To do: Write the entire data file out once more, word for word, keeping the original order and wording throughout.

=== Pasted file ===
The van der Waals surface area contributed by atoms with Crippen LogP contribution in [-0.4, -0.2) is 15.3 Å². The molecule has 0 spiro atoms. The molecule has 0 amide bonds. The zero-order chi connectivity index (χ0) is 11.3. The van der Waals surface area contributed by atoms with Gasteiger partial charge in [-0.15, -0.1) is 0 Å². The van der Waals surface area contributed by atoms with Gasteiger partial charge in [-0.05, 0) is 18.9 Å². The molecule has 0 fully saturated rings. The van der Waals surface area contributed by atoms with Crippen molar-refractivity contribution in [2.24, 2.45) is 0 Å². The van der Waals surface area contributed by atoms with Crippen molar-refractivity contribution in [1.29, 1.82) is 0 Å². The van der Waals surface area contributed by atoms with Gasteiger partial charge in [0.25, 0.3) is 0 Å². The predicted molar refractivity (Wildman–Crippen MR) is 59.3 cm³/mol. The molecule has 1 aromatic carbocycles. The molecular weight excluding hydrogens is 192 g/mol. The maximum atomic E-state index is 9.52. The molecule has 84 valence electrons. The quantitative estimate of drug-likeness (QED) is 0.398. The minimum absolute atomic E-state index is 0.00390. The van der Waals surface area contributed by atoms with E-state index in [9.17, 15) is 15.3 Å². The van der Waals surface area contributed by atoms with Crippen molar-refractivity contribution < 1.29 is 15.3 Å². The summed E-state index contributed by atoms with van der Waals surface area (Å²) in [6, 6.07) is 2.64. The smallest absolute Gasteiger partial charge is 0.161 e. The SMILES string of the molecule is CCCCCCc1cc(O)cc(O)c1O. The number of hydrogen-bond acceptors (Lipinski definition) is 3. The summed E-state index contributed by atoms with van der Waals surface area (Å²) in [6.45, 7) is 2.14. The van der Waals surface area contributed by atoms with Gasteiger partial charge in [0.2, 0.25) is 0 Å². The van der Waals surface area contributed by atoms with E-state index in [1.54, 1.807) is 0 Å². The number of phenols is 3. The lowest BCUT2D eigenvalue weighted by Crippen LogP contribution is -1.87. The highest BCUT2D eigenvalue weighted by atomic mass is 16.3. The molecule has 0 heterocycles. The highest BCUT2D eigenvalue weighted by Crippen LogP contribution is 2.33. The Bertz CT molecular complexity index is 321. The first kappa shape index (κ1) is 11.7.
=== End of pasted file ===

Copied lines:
The van der Waals surface area contributed by atoms with Crippen LogP contribution in [-0.4, -0.2) is 15.3 Å². The molecule has 0 spiro atoms. The molecule has 0 amide bonds. The zero-order chi connectivity index (χ0) is 11.3. The van der Waals surface area contributed by atoms with Gasteiger partial charge in [-0.15, -0.1) is 0 Å². The van der Waals surface area contributed by atoms with Gasteiger partial charge in [-0.05, 0) is 18.9 Å². The molecule has 0 fully saturated rings. The van der Waals surface area contributed by atoms with Crippen molar-refractivity contribution in [2.24, 2.45) is 0 Å². The van der Waals surface area contributed by atoms with Crippen molar-refractivity contribution in [1.29, 1.82) is 0 Å². The van der Waals surface area contributed by atoms with Gasteiger partial charge in [0.25, 0.3) is 0 Å². The predicted molar refractivity (Wildman–Crippen MR) is 59.3 cm³/mol. The molecule has 1 aromatic carbocycles. The molecular weight excluding hydrogens is 192 g/mol. The maximum atomic E-state index is 9.52. The molecule has 84 valence electrons. The quantitative estimate of drug-likeness (QED) is 0.398. The minimum absolute atomic E-state index is 0.00390. The van der Waals surface area contributed by atoms with E-state index in [9.17, 15) is 15.3 Å². The van der Waals surface area contributed by atoms with Crippen molar-refractivity contribution < 1.29 is 15.3 Å². The summed E-state index contributed by atoms with van der Waals surface area (Å²) in [6, 6.07) is 2.64. The smallest absolute Gasteiger partial charge is 0.161 e. The SMILES string of the molecule is CCCCCCc1cc(O)cc(O)c1O. The number of hydrogen-bond acceptors (Lipinski definition) is 3. The summed E-state index contributed by atoms with van der Waals surface area (Å²) in [6.45, 7) is 2.14. The van der Waals surface area contributed by atoms with Gasteiger partial charge in [0.2, 0.25) is 0 Å². The van der Waals surface area contributed by atoms with E-state index in [1.54, 1.807) is 0 Å². The number of phenols is 3. The lowest BCUT2D eigenvalue weighted by Crippen LogP contribution is -1.87. The highest BCUT2D eigenvalue weighted by atomic mass is 16.3. The molecule has 0 heterocycles. The highest BCUT2D eigenvalue weighted by Crippen LogP contribution is 2.33. The Bertz CT molecular complexity index is 321. The first kappa shape index (κ1) is 11.7.